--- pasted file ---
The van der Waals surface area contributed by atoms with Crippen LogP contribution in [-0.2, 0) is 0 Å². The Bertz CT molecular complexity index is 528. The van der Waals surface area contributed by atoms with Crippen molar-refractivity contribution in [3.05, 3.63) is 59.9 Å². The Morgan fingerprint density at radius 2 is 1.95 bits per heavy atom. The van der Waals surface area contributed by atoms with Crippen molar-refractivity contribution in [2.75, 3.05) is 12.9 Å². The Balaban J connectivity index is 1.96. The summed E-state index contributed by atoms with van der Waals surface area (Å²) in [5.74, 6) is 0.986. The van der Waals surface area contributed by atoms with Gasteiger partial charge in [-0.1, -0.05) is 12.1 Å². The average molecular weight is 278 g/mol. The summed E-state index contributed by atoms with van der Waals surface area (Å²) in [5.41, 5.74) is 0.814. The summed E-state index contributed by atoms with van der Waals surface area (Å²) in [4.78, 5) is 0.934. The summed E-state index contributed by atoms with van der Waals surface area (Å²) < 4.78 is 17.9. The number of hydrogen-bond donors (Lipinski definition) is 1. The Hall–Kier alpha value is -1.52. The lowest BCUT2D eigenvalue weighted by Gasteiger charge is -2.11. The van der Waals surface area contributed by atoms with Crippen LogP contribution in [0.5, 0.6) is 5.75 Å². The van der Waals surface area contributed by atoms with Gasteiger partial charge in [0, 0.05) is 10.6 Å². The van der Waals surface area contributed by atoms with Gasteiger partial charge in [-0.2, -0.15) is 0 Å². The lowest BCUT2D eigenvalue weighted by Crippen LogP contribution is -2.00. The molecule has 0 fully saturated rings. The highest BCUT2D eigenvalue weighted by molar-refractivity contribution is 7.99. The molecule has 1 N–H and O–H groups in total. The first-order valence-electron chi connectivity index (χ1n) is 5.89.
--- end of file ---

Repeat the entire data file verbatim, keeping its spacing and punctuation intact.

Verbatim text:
The van der Waals surface area contributed by atoms with Crippen LogP contribution in [-0.2, 0) is 0 Å². The Bertz CT molecular complexity index is 528. The van der Waals surface area contributed by atoms with Crippen molar-refractivity contribution in [3.05, 3.63) is 59.9 Å². The Morgan fingerprint density at radius 2 is 1.95 bits per heavy atom. The van der Waals surface area contributed by atoms with Crippen molar-refractivity contribution in [2.75, 3.05) is 12.9 Å². The Balaban J connectivity index is 1.96. The summed E-state index contributed by atoms with van der Waals surface area (Å²) in [5.74, 6) is 0.986. The van der Waals surface area contributed by atoms with Gasteiger partial charge in [-0.1, -0.05) is 12.1 Å². The average molecular weight is 278 g/mol. The summed E-state index contributed by atoms with van der Waals surface area (Å²) in [5.41, 5.74) is 0.814. The summed E-state index contributed by atoms with van der Waals surface area (Å²) in [4.78, 5) is 0.934. The summed E-state index contributed by atoms with van der Waals surface area (Å²) < 4.78 is 17.9. The number of hydrogen-bond donors (Lipinski definition) is 1. The Hall–Kier alpha value is -1.52. The lowest BCUT2D eigenvalue weighted by Gasteiger charge is -2.11. The van der Waals surface area contributed by atoms with Crippen LogP contribution in [0.5, 0.6) is 5.75 Å². The van der Waals surface area contributed by atoms with Gasteiger partial charge in [0, 0.05) is 10.6 Å². The van der Waals surface area contributed by atoms with Gasteiger partial charge in [-0.2, -0.15) is 0 Å². The lowest BCUT2D eigenvalue weighted by Crippen LogP contribution is -2.00. The molecule has 0 fully saturated rings. The highest BCUT2D eigenvalue weighted by molar-refractivity contribution is 7.99. The molecule has 1 N–H and O–H groups in total. The first-order valence-electron chi connectivity index (χ1n) is 5.89.